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5 Steps to Keeping a Reading Journal

Keep notes on the books you've read and liked, so as a writer, you may begin to build your idea of a perfect book based on other more successful writers.

Keep notes on the books you've read and liked, so as a writer, you may begin to build your idea of a perfect book based on other more successful writers.

Why Keep a Reading Journal?

When I first started keeping notes on the books I have read, it was because I have always had the desire to write my own book. Not knowing where to start, naturally, I turned to Writing Fiction for Dummies, thinking what better source could there be for an inexperienced writer like myself.

One of my favorite suggestions they make is to keep notes on the books you've read and liked, so as a writer, you may begin to build your idea of a perfect book based on other more successful writers. So immediately, I hopped on Amazon and ordered myself a thriller I'd been wanting to read and a journal I felt would work for taking my notes.

Next, my shipment came in, and I found my favorite pen, sat down, and read the book I'd been waiting to treat myself to, and all of a sudden, I hit a roadblock.

What do I take notes on about this book?

Nothing matters more in a journal than the thoughts of the one who is writing in it.

Nothing matters more in a journal than the thoughts of the one who is writing in it.

What Your Notes Should Be About

After some research and self-reflection, I realized that the first and most important thing this journal should have is my opinion. Nothing matters more in a journal than the thoughts of the one who is writing in it, regardless of the topic. So here's what I did.

1st: An Index

When I say index, I don't mean your traditional index with page numbers and excessive detail. No, my index is actually a brief record of the books I've read in order, so when I look back to find my notes on a particular book, I can think, "okay, it is located before The Handmaidens Tale but after To Kill a Kingdom." This way, I find what I'm looking for much faster, plus the added bonus of having a master list of books I've read in one spot.

2nd: Page Headers

This is easily the easiest and most pivotal part of keeping an organized reading journal. When you go back to look at your notes, they will be much easier to find with a proper title. This title can be whatever you like, but I tend to stick with, the book title, author's name, and just below the top line, I write the date I started the book leaving room for the date finished beside it. This system is visually pleasing and helps jog memories of when you were reading the story, which I personally find helps me remember more detail.

My preferred method is to make a bullet point that says either 'pro' or 'con' and then a note with the details of why that is I felt that way as a reader.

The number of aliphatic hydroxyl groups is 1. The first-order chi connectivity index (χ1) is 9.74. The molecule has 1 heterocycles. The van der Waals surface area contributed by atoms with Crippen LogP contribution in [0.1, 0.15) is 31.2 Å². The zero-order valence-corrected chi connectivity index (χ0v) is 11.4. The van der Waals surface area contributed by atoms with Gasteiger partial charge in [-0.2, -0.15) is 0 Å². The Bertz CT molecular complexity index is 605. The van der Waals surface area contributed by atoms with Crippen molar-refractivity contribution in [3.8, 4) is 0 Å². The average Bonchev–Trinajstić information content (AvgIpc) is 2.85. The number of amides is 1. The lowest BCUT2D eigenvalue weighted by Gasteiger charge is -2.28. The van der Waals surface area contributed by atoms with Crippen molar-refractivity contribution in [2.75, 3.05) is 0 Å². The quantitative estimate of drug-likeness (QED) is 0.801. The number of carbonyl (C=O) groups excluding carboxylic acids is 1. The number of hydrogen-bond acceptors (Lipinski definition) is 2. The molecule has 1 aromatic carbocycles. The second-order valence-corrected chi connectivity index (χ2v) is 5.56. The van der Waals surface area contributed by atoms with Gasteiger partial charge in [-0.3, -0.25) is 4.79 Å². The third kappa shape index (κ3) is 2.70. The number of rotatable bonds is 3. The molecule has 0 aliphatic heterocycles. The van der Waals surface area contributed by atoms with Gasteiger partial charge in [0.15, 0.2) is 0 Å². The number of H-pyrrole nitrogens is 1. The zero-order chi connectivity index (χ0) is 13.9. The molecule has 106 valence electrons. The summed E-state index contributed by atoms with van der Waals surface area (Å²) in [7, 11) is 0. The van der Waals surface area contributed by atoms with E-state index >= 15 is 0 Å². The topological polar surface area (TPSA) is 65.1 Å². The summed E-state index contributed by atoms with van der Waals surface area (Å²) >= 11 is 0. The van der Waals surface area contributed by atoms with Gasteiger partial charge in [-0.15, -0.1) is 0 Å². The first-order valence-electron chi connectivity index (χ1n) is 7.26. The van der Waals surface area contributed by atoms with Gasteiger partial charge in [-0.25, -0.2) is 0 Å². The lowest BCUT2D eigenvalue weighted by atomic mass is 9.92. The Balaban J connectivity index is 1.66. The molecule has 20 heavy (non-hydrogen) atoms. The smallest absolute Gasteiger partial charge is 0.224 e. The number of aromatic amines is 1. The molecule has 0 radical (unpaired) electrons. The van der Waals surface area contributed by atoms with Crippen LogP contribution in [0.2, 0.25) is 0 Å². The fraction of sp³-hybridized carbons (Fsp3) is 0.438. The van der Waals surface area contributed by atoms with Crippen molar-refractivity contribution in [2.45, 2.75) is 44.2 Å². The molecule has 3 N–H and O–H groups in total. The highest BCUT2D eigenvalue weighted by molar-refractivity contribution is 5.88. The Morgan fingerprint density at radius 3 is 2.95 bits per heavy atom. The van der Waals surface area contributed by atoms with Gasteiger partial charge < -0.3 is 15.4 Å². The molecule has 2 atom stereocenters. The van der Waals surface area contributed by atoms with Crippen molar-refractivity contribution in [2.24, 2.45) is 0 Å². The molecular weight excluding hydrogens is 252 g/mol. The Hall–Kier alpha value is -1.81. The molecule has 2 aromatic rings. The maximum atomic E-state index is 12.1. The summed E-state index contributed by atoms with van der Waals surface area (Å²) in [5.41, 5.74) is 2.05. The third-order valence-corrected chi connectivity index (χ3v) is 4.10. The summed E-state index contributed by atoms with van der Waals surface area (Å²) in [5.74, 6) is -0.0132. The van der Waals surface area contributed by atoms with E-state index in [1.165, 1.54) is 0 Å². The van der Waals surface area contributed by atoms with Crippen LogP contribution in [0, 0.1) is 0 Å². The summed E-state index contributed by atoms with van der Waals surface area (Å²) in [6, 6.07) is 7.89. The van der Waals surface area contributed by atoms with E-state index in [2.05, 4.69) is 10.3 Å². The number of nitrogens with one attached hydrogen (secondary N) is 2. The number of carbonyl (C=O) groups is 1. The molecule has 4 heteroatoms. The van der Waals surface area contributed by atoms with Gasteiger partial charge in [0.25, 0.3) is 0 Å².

My preferred method is to make a bullet point that says either 'pro' or 'con' and then a note with the details of why that is I felt that way as a reader.

3rd: Pros and Cons

This part I tend to do after a reading session while my thoughts are clear and still focused directly on the story itself. As the writer, you can format this however you but my preferred method is to make a bullet point that says either 'pro' or 'con' and then a note with the details of why that is I felt that way as a reader.

For example, a book I just finished, The Song of Achilles by Madeline Miller, has a bullet point in my journal that looks like this.

( Pro - I like how Miller uses Patroclus's character to narrate the story, for it provides an outside perspective of the famous Greek hero Achilles.)

This note is short and sweet but contains enough information that when I reference it later, I'll know exactly what I was thinking about.

4th: Keep Quotes

Keeping quotes alongside your pros and cons notes is so important! These quotes emphasize a point or emotion you felt as the reader and the "why" to what you felt. I love writing quotes to recapture the author's words because, in some way, they captured you with theirs. My point is don't be shy to write down word-for-word quotes in your journal, and don't forget to write the page number it was on in case you want to reference it later.

 Be creative with this step.

Be creative with this step.

5th: Rate the Story

After pouring yourself into any story, good or bad, it's important that you rate it immediately after finishing it. This is because once you've turned the last page and read the last sentence, all your feelings about this story are fresh in your mind and truer than if you come back hours later and think about it. Be creative with this. Draw stars, write a final thoughts section, and just be your honest and true self because that's what journals are meant for.

Journal writing is a voyage to the interior.

— Christina Baldwin

Final Tip

If you’ve read this article and still don’t know where to start, I personally recommend this reading journal that lays out much of what I’ve discussed and more in a more organized fashion. I tried this journal and personally found it helped me a great deal to find my own style with regard to what I enjoyed taking notes on versus what I did not in a reading journal. If your looking for a very organized journal, this will be perfect for you.